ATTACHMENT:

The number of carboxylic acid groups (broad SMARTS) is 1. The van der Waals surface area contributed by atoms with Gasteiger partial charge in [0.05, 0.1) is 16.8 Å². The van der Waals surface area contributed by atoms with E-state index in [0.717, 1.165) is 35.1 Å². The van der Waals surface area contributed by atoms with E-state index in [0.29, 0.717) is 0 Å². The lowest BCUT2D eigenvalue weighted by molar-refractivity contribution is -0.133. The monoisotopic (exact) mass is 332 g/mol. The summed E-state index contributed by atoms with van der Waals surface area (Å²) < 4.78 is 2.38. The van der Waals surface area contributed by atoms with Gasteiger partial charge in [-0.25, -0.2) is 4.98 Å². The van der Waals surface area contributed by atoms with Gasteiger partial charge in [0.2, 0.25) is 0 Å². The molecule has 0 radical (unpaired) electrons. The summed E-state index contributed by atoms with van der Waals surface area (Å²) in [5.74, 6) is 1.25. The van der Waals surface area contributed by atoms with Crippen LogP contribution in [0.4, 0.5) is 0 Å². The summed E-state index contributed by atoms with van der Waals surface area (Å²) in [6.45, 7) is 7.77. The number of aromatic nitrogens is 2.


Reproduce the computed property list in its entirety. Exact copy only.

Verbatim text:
The number of carboxylic acid groups (broad SMARTS) is 1. The van der Waals surface area contributed by atoms with Gasteiger partial charge in [0.05, 0.1) is 16.8 Å². The van der Waals surface area contributed by atoms with E-state index in [0.717, 1.165) is 35.1 Å². The van der Waals surface area contributed by atoms with E-state index in [0.29, 0.717) is 0 Å². The lowest BCUT2D eigenvalue weighted by molar-refractivity contribution is -0.133. The monoisotopic (exact) mass is 332 g/mol. The summed E-state index contributed by atoms with van der Waals surface area (Å²) < 4.78 is 2.38. The van der Waals surface area contributed by atoms with Gasteiger partial charge in [-0.25, -0.2) is 4.98 Å². The van der Waals surface area contributed by atoms with Gasteiger partial charge in [0.2, 0.25) is 0 Å². The molecule has 0 radical (unpaired) electrons. The summed E-state index contributed by atoms with van der Waals surface area (Å²) in [5.74, 6) is 1.25. The van der Waals surface area contributed by atoms with Crippen LogP contribution in [0.4, 0.5) is 0 Å². The summed E-state index contributed by atoms with van der Waals surface area (Å²) in [6.45, 7) is 7.77. The number of aromatic nitrogens is 2.